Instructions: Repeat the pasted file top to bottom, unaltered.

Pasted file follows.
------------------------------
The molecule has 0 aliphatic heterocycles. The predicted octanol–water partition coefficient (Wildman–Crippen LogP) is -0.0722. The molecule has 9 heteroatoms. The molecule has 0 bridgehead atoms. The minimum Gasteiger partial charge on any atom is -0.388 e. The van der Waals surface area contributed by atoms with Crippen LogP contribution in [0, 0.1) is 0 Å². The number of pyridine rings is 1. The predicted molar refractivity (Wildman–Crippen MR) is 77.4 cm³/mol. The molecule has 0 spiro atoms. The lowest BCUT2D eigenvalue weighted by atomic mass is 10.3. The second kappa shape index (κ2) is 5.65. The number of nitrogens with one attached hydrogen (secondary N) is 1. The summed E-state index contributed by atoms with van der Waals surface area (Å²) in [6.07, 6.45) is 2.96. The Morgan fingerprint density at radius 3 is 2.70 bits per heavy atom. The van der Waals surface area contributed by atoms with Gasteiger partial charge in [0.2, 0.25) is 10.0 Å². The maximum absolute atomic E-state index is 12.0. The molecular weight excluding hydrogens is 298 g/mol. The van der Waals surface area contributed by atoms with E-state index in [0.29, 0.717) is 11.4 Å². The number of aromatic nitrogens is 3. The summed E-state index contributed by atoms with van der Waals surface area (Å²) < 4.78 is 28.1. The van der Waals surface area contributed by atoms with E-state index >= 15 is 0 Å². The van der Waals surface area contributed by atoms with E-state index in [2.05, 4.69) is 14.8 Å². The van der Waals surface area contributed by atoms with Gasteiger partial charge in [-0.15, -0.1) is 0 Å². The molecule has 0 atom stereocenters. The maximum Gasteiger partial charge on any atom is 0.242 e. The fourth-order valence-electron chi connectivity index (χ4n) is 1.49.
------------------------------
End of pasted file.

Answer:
The molecule has 0 aliphatic heterocycles. The predicted octanol–water partition coefficient (Wildman–Crippen LogP) is -0.0722. The molecule has 9 heteroatoms. The molecule has 0 bridgehead atoms. The minimum Gasteiger partial charge on any atom is -0.388 e. The van der Waals surface area contributed by atoms with Crippen LogP contribution in [0, 0.1) is 0 Å². The number of pyridine rings is 1. The predicted molar refractivity (Wildman–Crippen MR) is 77.4 cm³/mol. The molecule has 0 spiro atoms. The lowest BCUT2D eigenvalue weighted by atomic mass is 10.3. The second kappa shape index (κ2) is 5.65. The number of nitrogens with one attached hydrogen (secondary N) is 1. The summed E-state index contributed by atoms with van der Waals surface area (Å²) in [6.07, 6.45) is 2.96. The Morgan fingerprint density at radius 3 is 2.70 bits per heavy atom. The van der Waals surface area contributed by atoms with Gasteiger partial charge in [0.2, 0.25) is 10.0 Å². The maximum absolute atomic E-state index is 12.0. The molecular weight excluding hydrogens is 298 g/mol. The van der Waals surface area contributed by atoms with E-state index in [0.29, 0.717) is 11.4 Å². The number of aromatic nitrogens is 3. The summed E-state index contributed by atoms with van der Waals surface area (Å²) < 4.78 is 28.1. The van der Waals surface area contributed by atoms with E-state index >= 15 is 0 Å². The van der Waals surface area contributed by atoms with E-state index in [2.05, 4.69) is 14.8 Å². The van der Waals surface area contributed by atoms with Gasteiger partial charge in [-0.15, -0.1) is 0 Å². The molecule has 0 atom stereocenters. The maximum Gasteiger partial charge on any atom is 0.242 e. The fourth-order valence-electron chi connectivity index (χ4n) is 1.49.